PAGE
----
Our current work
Oak is one of the more challenging species that Future Trees Trust work with. The seed are recalcitrant, meaning they cannot be dried for storage, and therefore sourcing acorns from the UK is problematic outside of mast years (typically every 4 – 7 years). We are addressing this in several ways.
1/ We are creating a series of clonal seed orchards for oak, one for Q. robur, and three for Q. petraea. This is done by collecting graftwood (referred to as scion material) from the top of the tree and grafting it on to rootstocks of the same species. For species that graft readily (ash, sycamore) we typically obtain scion material by shooting branches from the top of the tree as this is the quickest and most economical way. However, oak is notoriously difficult to graft and shooting graftwood typically achieves very poor grafting success, so each year we are climbing between 25 – 30 of our selected plus trees for grafting. This ensures the best possible quality of scion material. You can read about this in our reports here. We have been doing this for several years now and are making good, if slow, progress. These orchards are expected to start producing qualified seed around 2030-2035. All grafted trees are also being planted in two archives sites, one in Kent and one in Co. Wexford, Ireland, as a conservation measure, and as a source of additional scion material.
2/ Another problem is that our oak trees are experiencing a growing number of threats to their health which are having a huge impact on their ability to survive. The reasons are not clear. Future Trees Trust is a partner in Action Oak, a multi-partnership project to address some of the questions about this most iconic of species. We are funding a doctoral study on the drivers of masting in oak in the UK with support from our major funder, The Patsy Wood Trust.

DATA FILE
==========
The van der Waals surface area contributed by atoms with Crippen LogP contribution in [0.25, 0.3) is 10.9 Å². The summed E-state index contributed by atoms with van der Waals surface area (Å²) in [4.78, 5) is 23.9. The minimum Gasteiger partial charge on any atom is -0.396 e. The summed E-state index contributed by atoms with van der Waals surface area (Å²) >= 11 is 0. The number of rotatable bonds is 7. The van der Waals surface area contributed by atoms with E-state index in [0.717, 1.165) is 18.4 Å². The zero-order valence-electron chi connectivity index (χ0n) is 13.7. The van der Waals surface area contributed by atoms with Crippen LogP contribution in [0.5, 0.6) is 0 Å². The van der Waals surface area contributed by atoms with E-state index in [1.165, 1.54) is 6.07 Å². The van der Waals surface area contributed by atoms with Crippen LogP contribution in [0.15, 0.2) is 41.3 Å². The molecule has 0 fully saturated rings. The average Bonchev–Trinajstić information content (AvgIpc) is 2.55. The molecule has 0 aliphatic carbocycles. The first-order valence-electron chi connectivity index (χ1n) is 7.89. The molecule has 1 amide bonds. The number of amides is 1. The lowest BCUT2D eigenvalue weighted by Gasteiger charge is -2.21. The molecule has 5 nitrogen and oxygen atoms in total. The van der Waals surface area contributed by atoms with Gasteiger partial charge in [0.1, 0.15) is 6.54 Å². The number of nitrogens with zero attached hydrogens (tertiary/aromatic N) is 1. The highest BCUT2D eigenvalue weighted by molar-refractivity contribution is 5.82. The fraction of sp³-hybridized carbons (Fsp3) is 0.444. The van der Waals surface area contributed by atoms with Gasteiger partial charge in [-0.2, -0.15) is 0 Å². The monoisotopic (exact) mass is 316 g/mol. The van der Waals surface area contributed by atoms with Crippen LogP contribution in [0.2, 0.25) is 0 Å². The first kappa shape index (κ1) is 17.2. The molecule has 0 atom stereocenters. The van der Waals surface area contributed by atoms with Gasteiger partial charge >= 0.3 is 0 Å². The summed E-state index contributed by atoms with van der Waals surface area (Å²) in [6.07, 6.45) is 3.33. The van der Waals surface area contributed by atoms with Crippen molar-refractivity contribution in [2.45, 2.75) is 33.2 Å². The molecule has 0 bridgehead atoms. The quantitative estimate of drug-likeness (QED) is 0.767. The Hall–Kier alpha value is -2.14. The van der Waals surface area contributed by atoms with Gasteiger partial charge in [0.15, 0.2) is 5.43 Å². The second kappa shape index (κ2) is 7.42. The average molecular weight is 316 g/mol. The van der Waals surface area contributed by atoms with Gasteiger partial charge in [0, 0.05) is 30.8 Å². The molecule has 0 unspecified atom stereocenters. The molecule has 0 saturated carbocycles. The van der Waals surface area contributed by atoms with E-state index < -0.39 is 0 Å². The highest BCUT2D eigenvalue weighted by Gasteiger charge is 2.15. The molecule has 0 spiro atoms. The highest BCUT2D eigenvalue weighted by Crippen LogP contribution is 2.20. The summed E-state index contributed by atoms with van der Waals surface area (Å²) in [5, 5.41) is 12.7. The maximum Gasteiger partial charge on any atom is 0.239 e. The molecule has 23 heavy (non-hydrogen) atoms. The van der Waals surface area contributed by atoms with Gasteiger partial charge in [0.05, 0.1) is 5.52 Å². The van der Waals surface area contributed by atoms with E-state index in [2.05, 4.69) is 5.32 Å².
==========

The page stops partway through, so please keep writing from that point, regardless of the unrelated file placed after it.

3/ We have investigated methods of bulking up improved material for quicker deployment to industry. The report – Vegetative Propagation of Oak – What are the best Options? details various vegetative propagation methods and concludes that using cuttings from stock hedges is the most cost-efficient method.
Another problem with growing quality oak that the forester will be familiar with is shake. It is thought that there is a genetic predisposition to shake but an environmental trigger is necessary. Trees with large vessel sizes have been linked to shake, so all trees in our breeding programme are assessed for vessel size, and those with the largest vessels are excluded. Unfortunately, there is a conflicting research problem here, because trees with large vessels (and thus more prone to shake) are some of the biggest and best trees in our programme. They are also the last to flush in spring which is a desirable trait as an avoidance mechanism to late spring frosts. Because of this link with shake, we need to find additional plus trees, particularly Q. petraea to increase the genetic diversity in our clonal seed orchards. If you have fine specimens of oak we would love to hear from you.
Great Oak Hall at Westonbirt, Gloucestershire